Contra Ben Nelson, there is no need for Senate Democrats to negotiate with Republicans to craft a health care bill that they will vote for. But what does negotiating with Republicans look like? It involves taking key parts of the legislation, watering them down or eliminating them to the point where that specific issue might be acceptable to some cohort of Republican Senators. But what is compromised in that specific policy case has no bearing on the larger question of whether Republicans will vote for health care reform.
Steve Benen puts it aptly, “The Senate is considering a variety of Republican-led changes to a bill that Republicans intend to reject anyway.”
Continuing to do this is functionally pointless. There may need to be steps taken to weaken a bill to attract conservative Democratic support. But weakening the legislation beyond that, which is what negotiating with Republicans does, means that we are doing it solely to make the bill worse. The Democratic Party gains nothing from this. The American people gain nothing from this. Republicans, on the other hand, get to go home and brag about how they suckered their Democratic colleagues into caving on another critical policy piece, which still didn’t earn their vote.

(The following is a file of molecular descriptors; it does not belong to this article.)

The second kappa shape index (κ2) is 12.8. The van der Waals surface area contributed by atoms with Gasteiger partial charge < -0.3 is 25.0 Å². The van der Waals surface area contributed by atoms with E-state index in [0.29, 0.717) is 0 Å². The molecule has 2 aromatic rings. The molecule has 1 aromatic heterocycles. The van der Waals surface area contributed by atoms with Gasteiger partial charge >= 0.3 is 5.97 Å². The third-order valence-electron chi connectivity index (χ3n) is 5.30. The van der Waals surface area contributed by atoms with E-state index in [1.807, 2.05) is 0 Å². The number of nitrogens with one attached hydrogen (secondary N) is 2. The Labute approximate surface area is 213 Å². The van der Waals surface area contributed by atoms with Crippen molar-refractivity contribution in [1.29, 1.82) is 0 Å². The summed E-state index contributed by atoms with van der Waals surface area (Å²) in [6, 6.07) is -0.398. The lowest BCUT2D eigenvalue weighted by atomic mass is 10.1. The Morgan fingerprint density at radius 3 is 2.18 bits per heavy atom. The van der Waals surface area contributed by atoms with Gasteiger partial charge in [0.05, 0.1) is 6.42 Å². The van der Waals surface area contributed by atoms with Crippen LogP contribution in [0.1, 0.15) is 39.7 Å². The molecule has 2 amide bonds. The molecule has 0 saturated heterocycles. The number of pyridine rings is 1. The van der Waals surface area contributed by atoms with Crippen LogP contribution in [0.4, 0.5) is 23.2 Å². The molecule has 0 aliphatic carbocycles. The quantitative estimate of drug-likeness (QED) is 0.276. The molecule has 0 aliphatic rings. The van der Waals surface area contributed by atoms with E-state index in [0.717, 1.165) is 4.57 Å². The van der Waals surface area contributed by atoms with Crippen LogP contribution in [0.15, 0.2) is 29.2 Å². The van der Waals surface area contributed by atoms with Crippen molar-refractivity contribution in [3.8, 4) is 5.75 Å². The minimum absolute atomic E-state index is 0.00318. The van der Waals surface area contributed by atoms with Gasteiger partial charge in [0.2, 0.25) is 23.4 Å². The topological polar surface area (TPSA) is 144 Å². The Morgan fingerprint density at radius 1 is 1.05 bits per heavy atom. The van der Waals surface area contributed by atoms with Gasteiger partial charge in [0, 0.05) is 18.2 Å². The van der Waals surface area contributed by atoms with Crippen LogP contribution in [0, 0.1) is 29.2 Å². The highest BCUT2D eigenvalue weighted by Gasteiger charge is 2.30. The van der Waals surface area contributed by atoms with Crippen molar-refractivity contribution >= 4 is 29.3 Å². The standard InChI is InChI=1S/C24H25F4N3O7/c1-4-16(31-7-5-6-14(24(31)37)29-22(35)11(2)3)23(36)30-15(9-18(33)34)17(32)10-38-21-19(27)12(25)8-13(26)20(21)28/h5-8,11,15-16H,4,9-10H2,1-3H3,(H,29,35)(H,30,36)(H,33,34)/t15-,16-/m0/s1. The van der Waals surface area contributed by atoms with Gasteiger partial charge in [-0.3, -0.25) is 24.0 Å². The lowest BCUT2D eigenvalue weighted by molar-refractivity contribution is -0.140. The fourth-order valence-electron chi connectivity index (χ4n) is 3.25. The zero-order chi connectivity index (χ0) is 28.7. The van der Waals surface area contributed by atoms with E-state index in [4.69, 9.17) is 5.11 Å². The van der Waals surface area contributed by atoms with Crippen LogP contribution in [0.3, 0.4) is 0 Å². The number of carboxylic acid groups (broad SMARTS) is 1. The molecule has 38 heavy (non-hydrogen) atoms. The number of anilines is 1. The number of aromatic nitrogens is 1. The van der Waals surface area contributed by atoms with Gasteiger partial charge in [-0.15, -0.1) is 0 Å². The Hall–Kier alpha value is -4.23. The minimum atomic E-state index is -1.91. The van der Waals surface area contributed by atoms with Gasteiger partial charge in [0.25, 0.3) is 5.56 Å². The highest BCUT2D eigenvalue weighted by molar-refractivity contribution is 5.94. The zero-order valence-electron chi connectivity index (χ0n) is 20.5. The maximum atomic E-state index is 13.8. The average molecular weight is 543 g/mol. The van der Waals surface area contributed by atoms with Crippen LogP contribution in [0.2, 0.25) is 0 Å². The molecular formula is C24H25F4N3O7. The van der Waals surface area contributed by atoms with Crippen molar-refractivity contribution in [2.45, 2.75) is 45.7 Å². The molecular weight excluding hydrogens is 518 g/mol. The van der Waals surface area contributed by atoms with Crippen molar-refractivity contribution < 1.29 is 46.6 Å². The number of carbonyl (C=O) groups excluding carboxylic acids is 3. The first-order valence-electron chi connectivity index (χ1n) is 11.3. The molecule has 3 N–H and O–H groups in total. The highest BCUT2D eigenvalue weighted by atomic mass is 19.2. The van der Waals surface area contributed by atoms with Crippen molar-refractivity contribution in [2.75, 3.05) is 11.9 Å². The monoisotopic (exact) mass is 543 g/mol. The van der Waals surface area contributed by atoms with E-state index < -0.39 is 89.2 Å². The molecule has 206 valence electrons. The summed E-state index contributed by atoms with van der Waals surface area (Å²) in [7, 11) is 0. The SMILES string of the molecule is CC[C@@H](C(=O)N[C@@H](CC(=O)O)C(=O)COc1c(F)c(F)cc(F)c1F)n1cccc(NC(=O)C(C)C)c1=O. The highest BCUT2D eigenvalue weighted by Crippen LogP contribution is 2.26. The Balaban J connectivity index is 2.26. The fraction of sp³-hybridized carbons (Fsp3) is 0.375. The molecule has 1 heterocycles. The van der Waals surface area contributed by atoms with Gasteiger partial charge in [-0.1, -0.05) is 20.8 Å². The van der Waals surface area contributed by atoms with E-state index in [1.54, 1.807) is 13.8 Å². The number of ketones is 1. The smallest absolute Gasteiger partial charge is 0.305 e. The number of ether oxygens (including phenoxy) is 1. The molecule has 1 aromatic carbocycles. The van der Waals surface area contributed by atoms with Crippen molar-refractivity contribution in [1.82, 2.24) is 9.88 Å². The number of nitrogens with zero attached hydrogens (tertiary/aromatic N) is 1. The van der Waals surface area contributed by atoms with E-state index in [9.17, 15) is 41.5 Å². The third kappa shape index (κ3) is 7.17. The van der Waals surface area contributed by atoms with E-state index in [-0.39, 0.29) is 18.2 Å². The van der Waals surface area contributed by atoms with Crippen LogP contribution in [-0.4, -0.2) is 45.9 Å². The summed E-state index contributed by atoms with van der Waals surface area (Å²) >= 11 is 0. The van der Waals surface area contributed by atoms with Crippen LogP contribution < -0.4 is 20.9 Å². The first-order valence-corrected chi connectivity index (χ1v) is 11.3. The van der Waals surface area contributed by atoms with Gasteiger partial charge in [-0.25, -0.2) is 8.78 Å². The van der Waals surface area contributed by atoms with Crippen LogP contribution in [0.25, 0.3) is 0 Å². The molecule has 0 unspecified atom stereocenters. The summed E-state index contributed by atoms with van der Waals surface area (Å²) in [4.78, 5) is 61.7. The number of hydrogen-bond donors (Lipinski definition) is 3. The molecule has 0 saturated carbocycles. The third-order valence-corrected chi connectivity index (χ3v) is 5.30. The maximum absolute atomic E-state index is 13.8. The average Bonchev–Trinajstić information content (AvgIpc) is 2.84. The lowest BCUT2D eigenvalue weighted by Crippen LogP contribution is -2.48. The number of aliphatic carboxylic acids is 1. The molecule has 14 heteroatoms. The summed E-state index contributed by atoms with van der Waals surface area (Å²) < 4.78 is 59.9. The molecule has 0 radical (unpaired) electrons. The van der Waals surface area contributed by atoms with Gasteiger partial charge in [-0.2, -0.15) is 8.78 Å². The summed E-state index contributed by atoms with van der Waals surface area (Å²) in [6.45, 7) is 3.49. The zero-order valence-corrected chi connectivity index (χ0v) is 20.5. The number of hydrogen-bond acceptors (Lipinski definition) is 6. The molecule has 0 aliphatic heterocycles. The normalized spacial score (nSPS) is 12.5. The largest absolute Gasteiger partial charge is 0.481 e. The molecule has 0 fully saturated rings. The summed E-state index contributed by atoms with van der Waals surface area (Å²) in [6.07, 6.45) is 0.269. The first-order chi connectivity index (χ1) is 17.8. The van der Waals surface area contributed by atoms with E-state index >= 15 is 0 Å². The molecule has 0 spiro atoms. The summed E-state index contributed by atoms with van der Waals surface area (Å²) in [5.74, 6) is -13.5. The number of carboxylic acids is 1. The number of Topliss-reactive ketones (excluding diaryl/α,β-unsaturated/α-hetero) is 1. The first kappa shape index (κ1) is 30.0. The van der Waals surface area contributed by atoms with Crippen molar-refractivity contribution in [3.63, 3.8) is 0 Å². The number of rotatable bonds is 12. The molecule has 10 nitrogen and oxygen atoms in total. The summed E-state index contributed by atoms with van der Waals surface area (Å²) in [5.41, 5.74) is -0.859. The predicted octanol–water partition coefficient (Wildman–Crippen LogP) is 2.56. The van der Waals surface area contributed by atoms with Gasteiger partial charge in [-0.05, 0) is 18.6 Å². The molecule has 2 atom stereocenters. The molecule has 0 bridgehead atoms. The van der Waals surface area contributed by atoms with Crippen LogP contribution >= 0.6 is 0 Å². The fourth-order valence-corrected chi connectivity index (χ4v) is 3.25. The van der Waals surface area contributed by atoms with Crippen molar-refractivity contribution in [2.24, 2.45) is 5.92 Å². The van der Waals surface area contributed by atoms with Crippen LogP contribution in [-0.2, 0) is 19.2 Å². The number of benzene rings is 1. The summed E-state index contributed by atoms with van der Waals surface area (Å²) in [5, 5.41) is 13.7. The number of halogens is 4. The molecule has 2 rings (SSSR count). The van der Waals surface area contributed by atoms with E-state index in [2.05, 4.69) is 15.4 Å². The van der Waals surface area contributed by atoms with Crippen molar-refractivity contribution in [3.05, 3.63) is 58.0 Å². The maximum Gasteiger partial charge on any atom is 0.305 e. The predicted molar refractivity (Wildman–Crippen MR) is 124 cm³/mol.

It’s simple – Republicans don’t want health care reform at all. Or, as Rep. Alan Grayson put it yesterday, the GOP plan for health care is a two-pronged prescription of “Don’t Get Sick” and if you do, “Die Quickly.” The Republicans have not taked a reasoned position that Democrats can negotiate with — they just want to kill health care reform. It’s time for Dems to stop negotiating with Republicans.
And let’s be clear about another thing: The law is the law is the law. In the Senate, it takes 51 votes to pass a bill. Legitimacy is not at issue if a bill lacks some kind of super super majority in the Senate. Legitimacy is determined by Article I, Section 5 of the Constitution and by the rules of the Senate. Nelson is making shit up and the weak-kneed Democratic leadership is seemingly more than happy to go along with it. First 60 was an excuse. Now, in some quarters, 65 will be an excuse. But excuses don’t have any weight when it comes to the actual legitimacy of a law and health care reform cannot be an exception to that rule.